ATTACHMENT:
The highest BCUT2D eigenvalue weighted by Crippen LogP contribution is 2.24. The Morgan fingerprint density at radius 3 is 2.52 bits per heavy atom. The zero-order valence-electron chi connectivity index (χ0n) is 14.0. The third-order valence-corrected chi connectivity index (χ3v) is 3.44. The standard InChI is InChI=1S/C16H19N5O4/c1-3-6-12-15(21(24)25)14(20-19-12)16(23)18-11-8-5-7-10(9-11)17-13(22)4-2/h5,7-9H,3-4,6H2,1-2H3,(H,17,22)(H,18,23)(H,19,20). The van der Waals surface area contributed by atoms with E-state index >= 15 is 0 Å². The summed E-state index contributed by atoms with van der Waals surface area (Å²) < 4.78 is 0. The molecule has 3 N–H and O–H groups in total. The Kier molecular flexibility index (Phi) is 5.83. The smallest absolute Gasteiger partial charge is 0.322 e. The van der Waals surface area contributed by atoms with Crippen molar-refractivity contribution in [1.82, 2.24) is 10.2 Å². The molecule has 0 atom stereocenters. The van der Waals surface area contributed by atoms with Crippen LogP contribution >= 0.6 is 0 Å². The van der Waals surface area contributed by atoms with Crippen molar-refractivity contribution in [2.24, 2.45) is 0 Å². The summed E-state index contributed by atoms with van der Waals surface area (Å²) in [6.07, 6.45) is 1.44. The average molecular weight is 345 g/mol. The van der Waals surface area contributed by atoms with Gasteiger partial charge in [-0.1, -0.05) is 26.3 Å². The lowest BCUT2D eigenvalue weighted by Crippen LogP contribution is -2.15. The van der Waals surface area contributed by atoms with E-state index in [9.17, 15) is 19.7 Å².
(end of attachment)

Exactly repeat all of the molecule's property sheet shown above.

The highest BCUT2D eigenvalue weighted by Crippen LogP contribution is 2.24. The Morgan fingerprint density at radius 3 is 2.52 bits per heavy atom. The zero-order valence-electron chi connectivity index (χ0n) is 14.0. The third-order valence-corrected chi connectivity index (χ3v) is 3.44. The standard InChI is InChI=1S/C16H19N5O4/c1-3-6-12-15(21(24)25)14(20-19-12)16(23)18-11-8-5-7-10(9-11)17-13(22)4-2/h5,7-9H,3-4,6H2,1-2H3,(H,17,22)(H,18,23)(H,19,20). The van der Waals surface area contributed by atoms with E-state index >= 15 is 0 Å². The summed E-state index contributed by atoms with van der Waals surface area (Å²) < 4.78 is 0. The molecule has 3 N–H and O–H groups in total. The Kier molecular flexibility index (Phi) is 5.83. The smallest absolute Gasteiger partial charge is 0.322 e. The van der Waals surface area contributed by atoms with Crippen molar-refractivity contribution in [1.82, 2.24) is 10.2 Å². The molecule has 0 atom stereocenters. The van der Waals surface area contributed by atoms with Crippen LogP contribution >= 0.6 is 0 Å². The van der Waals surface area contributed by atoms with Crippen molar-refractivity contribution in [2.24, 2.45) is 0 Å². The summed E-state index contributed by atoms with van der Waals surface area (Å²) in [6.07, 6.45) is 1.44. The average molecular weight is 345 g/mol. The van der Waals surface area contributed by atoms with Gasteiger partial charge in [-0.1, -0.05) is 26.3 Å². The lowest BCUT2D eigenvalue weighted by Crippen LogP contribution is -2.15. The van der Waals surface area contributed by atoms with E-state index in [9.17, 15) is 19.7 Å².